Students of human development seek an understanding of psychological, social, biological and other changes over the life span. Change can take the form of growth, maturation, loss, impairment, resilience, adaptation and/or the enrichment of human potential, identity and meaning. Concentrations may encompass the life cycle or may focus on a particular age group (e.g., early childhood, adolescence, older adulthood); population (e.g., women, men, LGBTQ); situation (e.g., grieving and loss, incarceration, disability); or theme (e.g., health, families, cultural differences, spirituality).
Students of human development have the opportunity to pursue and integrate personal, academic and professional goals. Many students find that what they learn enables them to better understand themselves and others, enhances their ability to work with people in various capacities and prepares them for more advanced, or graduate study. Human development can be appropriate for students who plan to work in many fields, including law, the health-care professions, business careers, education, nonprofit agencies, and many others.
Students of human development should be able to demonstrate knowledge in the following content areas, whether through studies, a series of studies, components within individual studies or college-level knowledge demonstrated through the prior learning assessment (PLA) process. The content areas below represent the minimum foundation for any concentration within human development. More specific concentration titles should be supported through the degree plan and a description of this degree plan in the rationale essay.
Students of human development should develop an understanding of the biological influences on emotional, cognitive and behavioral change over time. They should demonstrate this knowledge by:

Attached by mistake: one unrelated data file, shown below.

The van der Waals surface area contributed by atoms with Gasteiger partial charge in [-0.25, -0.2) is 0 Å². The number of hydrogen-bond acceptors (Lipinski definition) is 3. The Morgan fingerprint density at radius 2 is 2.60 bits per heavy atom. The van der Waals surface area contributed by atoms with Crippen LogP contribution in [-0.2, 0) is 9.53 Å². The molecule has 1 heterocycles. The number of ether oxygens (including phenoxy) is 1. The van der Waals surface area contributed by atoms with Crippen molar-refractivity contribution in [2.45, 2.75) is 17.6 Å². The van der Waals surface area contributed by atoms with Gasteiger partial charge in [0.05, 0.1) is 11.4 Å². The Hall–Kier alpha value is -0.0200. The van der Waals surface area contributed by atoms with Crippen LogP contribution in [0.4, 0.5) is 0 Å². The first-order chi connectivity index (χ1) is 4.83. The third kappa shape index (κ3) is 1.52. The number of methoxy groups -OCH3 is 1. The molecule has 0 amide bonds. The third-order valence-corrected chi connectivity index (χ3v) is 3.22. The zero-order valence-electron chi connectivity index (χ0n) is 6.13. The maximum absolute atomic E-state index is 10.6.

Students of human development should develop knowledge of both cognitive and affective underpinnings of human development. This knowledge can include theories and empirical bases of cognition, learning, memory, motivation, meaning, emotion and executive functioning. Students also should understand factors that influence cognitive performance, emotional experience and their interaction across the lifespan. They should demonstrate this knowledge by:
Students of human development should develop knowledge of interpersonal, intragroup and intergroup processes and dynamics as they influence human behavior and development, as well as theories of how humans develop within social contexts (which can include micro-level contexts like families and schools or macro-level contexts like communities, culture and society). Theories of how aspects of humans develop can include theories of personality development, identity development, the development of specific difficulties (such as psychopathology and problem behaviors) or normal and abnormal development in any domain of human functioning (e.g., language functioning, interpersonal functioning). They should demonstrate this knowledge by:
Students of human development should develop an understanding of the impact of aspects of culture and diversity on development. They should demonstrate this knowledge by:
Students of human development should develop scientific reasoning and problem-solving skills (especially effective research skills) for interpreting and drawing evidence-based conclusions about human development and behavior. They should demonstrate this knowledge by:
Students of human development should develop ethically and socially responsible professional attitudes and behaviors. They should demonstrate this knowledge by:
Introduction to the Area of Study Guidelines
Human Development for Students Matriculated Before October 1, 2009
Human Development for Students Matriculated After October 1, 2009
Area of Study Guidelines: Human Development for Students Matriculated After Dec. 1, 2013 Policy